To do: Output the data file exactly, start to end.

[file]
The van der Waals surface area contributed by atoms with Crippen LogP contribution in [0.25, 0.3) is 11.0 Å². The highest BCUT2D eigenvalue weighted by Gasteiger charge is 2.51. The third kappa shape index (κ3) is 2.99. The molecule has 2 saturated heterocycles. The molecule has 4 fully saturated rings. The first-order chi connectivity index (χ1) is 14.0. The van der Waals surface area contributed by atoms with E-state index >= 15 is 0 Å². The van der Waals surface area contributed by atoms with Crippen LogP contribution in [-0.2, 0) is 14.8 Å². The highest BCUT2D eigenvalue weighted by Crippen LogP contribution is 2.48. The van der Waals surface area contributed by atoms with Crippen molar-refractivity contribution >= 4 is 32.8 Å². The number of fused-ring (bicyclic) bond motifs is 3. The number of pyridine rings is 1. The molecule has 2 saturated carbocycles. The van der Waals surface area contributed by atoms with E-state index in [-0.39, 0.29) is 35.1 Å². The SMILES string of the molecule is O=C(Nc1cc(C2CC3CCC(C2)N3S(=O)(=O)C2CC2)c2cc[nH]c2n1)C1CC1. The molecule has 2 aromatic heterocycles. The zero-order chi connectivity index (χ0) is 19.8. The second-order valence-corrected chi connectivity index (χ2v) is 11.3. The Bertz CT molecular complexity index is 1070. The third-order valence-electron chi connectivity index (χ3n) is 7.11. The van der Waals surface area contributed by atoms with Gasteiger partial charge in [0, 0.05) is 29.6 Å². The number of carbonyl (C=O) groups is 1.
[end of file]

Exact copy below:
The van der Waals surface area contributed by atoms with Crippen LogP contribution in [0.25, 0.3) is 11.0 Å². The highest BCUT2D eigenvalue weighted by Gasteiger charge is 2.51. The third kappa shape index (κ3) is 2.99. The molecule has 2 saturated heterocycles. The molecule has 4 fully saturated rings. The first-order chi connectivity index (χ1) is 14.0. The van der Waals surface area contributed by atoms with E-state index >= 15 is 0 Å². The van der Waals surface area contributed by atoms with Crippen LogP contribution in [-0.2, 0) is 14.8 Å². The highest BCUT2D eigenvalue weighted by Crippen LogP contribution is 2.48. The van der Waals surface area contributed by atoms with Crippen molar-refractivity contribution >= 4 is 32.8 Å². The number of fused-ring (bicyclic) bond motifs is 3. The number of pyridine rings is 1. The molecule has 2 saturated carbocycles. The van der Waals surface area contributed by atoms with E-state index in [-0.39, 0.29) is 35.1 Å². The SMILES string of the molecule is O=C(Nc1cc(C2CC3CCC(C2)N3S(=O)(=O)C2CC2)c2cc[nH]c2n1)C1CC1. The molecule has 2 aromatic heterocycles. The zero-order chi connectivity index (χ0) is 19.8. The second-order valence-corrected chi connectivity index (χ2v) is 11.3. The Bertz CT molecular complexity index is 1070. The third-order valence-electron chi connectivity index (χ3n) is 7.11. The van der Waals surface area contributed by atoms with Gasteiger partial charge in [0, 0.05) is 29.6 Å². The number of carbonyl (C=O) groups is 1.